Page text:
Q: I hired someone to paint four rooms. He gave me a bill for $1,200, but I remember the estimate as being $1,000. What do we do?
A: To avoid disagreements of this sort, it is advisable to get a written estimate. In this case, however, there is no evidence to resolve the dispute.
Since the painter claims $1,200 and the homeowner admits that he owes $1,000, the homeowner is modeh b’miktzat (i.e., he admits partially to the claim). Therefore, the homeowner must pay the $1,000 that he admits and take a severe oath in court that he does not owe the remaining $200. (SM”A 89:17) However, most batei din nowadays refrain from imposing oaths and encourage reaching a compromise instead.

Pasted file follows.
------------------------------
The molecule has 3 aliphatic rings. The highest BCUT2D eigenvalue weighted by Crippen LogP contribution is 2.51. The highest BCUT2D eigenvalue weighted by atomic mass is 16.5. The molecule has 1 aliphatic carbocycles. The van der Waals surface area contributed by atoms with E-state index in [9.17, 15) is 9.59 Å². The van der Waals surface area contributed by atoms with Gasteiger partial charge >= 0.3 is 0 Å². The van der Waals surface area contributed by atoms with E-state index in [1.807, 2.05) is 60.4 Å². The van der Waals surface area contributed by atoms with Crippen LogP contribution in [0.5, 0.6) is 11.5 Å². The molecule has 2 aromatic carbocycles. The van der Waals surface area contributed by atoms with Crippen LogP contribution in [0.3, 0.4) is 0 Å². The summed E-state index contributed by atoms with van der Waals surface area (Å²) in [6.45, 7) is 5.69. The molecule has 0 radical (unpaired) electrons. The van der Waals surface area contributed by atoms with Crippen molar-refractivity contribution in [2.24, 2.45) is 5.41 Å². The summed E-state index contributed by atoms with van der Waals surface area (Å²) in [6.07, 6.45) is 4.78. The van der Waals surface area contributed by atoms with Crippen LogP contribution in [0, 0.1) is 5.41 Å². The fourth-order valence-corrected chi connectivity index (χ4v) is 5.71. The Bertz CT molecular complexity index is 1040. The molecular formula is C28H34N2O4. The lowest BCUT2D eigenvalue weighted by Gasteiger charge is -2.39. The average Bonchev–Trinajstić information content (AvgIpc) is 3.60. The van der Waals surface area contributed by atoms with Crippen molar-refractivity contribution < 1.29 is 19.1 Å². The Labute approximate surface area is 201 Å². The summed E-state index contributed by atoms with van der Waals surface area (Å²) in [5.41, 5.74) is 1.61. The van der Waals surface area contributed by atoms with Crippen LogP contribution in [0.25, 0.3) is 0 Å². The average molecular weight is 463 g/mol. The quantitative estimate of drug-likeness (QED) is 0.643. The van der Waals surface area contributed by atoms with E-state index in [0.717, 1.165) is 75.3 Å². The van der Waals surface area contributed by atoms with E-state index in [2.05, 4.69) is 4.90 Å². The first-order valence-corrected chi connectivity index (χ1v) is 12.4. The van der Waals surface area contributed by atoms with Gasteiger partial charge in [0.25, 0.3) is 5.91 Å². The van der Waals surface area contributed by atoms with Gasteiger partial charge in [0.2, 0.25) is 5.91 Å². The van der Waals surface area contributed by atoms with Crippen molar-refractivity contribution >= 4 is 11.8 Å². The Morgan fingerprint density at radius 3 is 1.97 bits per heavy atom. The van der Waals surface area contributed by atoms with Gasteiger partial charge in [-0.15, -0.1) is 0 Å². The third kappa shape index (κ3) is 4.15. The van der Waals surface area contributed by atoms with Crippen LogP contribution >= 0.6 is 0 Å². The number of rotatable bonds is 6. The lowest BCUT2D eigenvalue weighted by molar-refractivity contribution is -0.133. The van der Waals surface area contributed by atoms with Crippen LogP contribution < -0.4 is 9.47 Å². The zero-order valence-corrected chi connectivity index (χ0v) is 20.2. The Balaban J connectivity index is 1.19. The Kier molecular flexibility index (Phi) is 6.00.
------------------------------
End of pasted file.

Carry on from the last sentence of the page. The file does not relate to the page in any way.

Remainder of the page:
If the homeowner does not remember clearly whether he agreed to $1,000 or $1,200, he must pay the full sum. This is because he is unable to take the severe oath in which he is obligated. (C.M. 75:13)
However, if the homeowner already paid the $1,000, or is prepared to pay immediately, the nature of the oath is subject to a dispute beyond the scope of this column. (See C.M. 89:4 and Shach 89:10) Furthermore, in this case, if the homeowner does not remember, he cannot be made to pay the extra $200 – but it is meritorious for him to do so. (C.M. 75:9 and Shach 88:36)
Authored by Rabbi Meir Orlian
These articles are for learning purposes only and cannot be used for final halachic decision. The Business Halacha email is a project of Business Halacha Institute (www.businesshalacha.com) and is under the auspices of Rav Chaim Kohn.